(updated below - updated again)
I may not be able to post today due to a whole host of obligations. The video of the C-SPAN segment I did this morning along with pro-Bush lawyer David Rivkin on the new FISA bill is now posted on their website (the segment begins at roughly 47:15). Think Progress has some clips of that video along with commentary.
As many of you know, the online streaming of the blog/media panel in which I participated at Yearly Kos cut off right after Mike Allen, Jill Filopovic and Jay Carney spoke, and right as I was beginning. Salon's Video Dog now has the video clip of my initial remarks, but I'm still attempting to locate someone who has a video of the entire panel, and will post the link to it once I find it.
Finally, it is always worth noting how willing some Bush defenders are to go on television and say things which are completely and indisputably false. This is from PBS' Online News Hour last night with Judy Woodruff, from former National Security Lawyer Bryan Cunningham:
It's important to understand what this is directed against. It is directed against purely foreign-to-foreign communication, where you have a terrorist or another threat to U.S. national security overseas communicating with someone else overseas, where the communication may happen to pass through the United States.
Later on, he accused Kate Martin, one of nation's most knowledgeable FISA and privacy experts, of lying because she said (accurately) that the new FISA law permits warrnatless eavesdropping of international calls to and from the U.S.:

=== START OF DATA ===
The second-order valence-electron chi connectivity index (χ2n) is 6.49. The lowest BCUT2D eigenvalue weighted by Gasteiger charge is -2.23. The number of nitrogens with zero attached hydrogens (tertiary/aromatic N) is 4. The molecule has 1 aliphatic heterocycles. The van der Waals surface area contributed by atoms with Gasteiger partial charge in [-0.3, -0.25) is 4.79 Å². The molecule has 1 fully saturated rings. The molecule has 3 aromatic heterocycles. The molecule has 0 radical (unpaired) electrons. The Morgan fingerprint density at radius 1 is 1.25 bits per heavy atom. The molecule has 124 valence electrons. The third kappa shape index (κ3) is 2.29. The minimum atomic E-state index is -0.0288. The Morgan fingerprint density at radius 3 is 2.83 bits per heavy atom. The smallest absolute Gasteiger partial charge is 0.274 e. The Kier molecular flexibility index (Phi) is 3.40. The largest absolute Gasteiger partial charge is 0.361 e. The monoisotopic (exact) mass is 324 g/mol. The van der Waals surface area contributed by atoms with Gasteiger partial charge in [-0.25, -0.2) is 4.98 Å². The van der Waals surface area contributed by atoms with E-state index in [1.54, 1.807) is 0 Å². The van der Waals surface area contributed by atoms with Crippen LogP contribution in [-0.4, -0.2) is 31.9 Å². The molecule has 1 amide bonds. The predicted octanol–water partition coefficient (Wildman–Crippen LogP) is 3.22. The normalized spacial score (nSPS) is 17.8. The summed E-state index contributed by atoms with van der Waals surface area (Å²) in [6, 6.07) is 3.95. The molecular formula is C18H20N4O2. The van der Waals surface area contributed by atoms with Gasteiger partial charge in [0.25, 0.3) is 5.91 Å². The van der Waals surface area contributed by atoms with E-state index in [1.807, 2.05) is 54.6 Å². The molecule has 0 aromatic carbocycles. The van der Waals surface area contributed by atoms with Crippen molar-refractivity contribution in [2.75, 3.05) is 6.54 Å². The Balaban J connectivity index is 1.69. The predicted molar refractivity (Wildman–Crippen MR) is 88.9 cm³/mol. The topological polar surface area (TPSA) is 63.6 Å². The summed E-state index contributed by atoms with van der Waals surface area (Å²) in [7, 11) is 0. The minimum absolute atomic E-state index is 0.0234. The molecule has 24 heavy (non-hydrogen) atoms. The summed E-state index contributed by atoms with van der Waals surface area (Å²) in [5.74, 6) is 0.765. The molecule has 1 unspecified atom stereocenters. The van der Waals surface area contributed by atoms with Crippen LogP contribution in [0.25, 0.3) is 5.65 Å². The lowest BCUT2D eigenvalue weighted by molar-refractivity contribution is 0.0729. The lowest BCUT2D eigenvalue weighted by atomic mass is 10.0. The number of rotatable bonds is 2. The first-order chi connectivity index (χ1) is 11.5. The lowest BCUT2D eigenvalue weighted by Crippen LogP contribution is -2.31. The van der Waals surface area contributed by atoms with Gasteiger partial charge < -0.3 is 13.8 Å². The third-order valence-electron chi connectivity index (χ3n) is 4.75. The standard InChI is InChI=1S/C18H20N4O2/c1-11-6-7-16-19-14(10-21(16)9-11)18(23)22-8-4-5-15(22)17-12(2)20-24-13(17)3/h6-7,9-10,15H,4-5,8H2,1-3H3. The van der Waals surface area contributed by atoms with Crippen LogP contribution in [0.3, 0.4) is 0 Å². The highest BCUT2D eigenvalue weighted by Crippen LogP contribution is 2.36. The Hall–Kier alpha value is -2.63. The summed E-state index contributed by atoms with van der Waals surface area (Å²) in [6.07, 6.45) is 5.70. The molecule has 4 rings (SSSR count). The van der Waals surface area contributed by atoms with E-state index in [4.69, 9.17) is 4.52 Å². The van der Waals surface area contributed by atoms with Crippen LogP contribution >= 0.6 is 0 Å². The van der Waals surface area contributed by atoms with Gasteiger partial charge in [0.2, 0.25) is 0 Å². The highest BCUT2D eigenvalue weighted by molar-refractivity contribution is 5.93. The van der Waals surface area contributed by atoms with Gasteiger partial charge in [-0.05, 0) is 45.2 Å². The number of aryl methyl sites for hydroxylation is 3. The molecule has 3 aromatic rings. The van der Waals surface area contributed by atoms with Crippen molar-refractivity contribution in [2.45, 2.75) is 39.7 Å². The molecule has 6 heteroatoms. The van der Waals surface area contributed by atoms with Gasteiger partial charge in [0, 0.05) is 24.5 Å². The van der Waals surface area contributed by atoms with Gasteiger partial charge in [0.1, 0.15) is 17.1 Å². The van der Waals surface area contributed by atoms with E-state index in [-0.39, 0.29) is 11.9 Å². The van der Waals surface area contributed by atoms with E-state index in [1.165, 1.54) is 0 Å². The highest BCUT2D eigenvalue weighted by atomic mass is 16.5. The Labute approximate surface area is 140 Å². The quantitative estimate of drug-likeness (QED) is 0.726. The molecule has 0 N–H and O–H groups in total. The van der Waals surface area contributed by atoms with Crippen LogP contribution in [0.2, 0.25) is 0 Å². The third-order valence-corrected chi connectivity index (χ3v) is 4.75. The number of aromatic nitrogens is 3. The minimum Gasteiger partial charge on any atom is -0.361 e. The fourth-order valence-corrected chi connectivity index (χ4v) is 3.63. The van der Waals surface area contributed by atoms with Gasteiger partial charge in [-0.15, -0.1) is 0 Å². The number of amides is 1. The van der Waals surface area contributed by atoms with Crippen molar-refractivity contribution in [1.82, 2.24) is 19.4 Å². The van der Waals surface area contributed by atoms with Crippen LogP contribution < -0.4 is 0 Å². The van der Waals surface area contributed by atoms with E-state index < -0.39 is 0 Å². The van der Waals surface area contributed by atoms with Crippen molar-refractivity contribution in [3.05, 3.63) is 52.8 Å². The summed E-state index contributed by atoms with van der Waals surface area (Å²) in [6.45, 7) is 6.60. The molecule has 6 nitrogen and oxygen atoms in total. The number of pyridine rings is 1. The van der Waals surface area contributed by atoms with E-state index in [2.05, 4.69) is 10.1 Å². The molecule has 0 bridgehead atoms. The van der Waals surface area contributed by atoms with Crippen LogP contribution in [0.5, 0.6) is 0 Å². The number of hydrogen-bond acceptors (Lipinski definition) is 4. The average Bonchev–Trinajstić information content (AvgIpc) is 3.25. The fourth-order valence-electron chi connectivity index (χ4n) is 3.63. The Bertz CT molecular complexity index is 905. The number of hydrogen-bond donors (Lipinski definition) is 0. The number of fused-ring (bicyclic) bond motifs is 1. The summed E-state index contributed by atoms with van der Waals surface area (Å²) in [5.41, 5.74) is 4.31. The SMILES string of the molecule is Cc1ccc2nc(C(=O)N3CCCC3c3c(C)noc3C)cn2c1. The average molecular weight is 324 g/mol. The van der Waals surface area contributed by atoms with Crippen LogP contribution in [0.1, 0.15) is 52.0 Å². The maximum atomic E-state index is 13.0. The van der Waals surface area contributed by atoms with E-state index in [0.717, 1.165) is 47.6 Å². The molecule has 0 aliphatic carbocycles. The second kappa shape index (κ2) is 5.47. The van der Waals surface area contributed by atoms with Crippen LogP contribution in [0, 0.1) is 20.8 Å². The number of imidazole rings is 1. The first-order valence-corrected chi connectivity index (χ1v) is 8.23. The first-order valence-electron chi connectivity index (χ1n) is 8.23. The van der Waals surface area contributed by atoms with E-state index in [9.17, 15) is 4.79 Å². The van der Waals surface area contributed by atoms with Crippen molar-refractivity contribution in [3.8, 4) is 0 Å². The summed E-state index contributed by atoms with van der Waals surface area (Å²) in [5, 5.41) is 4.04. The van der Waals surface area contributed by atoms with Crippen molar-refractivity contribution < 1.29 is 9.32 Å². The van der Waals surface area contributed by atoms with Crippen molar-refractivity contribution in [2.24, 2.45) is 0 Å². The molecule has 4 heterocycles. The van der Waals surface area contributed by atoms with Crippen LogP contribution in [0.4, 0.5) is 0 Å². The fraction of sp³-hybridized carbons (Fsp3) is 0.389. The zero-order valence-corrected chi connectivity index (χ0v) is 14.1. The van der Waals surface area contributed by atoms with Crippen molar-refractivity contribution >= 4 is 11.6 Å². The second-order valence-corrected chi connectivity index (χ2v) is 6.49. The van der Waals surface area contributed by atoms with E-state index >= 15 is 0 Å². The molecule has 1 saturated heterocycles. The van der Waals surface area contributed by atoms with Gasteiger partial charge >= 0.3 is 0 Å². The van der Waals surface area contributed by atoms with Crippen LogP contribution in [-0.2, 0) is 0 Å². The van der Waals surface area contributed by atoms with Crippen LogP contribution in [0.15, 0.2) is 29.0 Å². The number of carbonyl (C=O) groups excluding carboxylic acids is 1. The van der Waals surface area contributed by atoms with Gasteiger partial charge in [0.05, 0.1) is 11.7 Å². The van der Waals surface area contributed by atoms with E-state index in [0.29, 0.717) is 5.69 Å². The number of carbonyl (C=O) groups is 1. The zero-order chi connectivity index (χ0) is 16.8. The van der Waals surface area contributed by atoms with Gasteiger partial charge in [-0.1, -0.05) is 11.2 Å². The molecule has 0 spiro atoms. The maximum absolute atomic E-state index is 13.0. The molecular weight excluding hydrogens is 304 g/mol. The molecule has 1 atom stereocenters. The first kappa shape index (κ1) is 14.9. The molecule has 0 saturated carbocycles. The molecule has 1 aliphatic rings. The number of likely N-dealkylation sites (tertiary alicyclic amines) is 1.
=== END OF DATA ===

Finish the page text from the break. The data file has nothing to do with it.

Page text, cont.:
JUDY WOODRUFF: Well, let's take your point. Bryan Cunningham, let's take Ms. Martin's point that what is now going to be possible is that communications where Americans are involved -- not as a target -- but even if they are participating in a phone call or an e-mail communication with someone overseas, who is being targeted.
BRYAN CUNNINGHAM: Well, I hate to inject some facts into this discussion, but let me read to you, Judy, from the statute. It is only directed at a person, quote, "reasonably believed to be located outside of the United States." Only George Orwell or someone with a partisan motive could read that in the reverse to mean communications inside the United States. I'd like Ms. Martin to point me to a word in this legislation that talks about communications where a person is located inside the United States.
The whole point of the current FISA controversy is that Democrats wanted to enact a bill to allow warrantless eavesdropping of foreign-to-foreign calls, but the Bush adminisration's bill permits warrantless eavesdropping of foreign-to-U.S. calls. Nobody disputes that. Moreover, unlike for the "Terrorist Surveillance Program," there is no requriement in this law -- literally none -- that the person being surveilled be connected to terrorism in any way or even by an agent of a foriegn state or terrorist group. Any person -- even the most innocent -- can be subjected to warrantless surveillance under this new law.
To say -- as Cunningham did -- that this bill is "directed against purely foreign-to-foreign communication," to say that it only applies to "terrorist[s] or another threat to U.S.," and to accuse Martin of lying for stating that the bill allows surveillance of calls to and from the U.S., is exactly the sort of outright falsehoods that are spewed routinely (and rarely corrected) as part of our political debates.
UPDATE: The video of the book event hosted today at Cato Institute for A Tragic Legacy is now posted here. I think the event is really worth watching.
I realize this is a lot of video content but since I am not posting today, it's an excellent day for it. As an enticing preview, I conducted an interview today with Michael O'Hanlon of the Brookings Institution about his views on the war and his trip to Iraq. I will post the transcript in a couple of days along with some thoughts about it.
UPDATE II: Via Atrios, there is also this.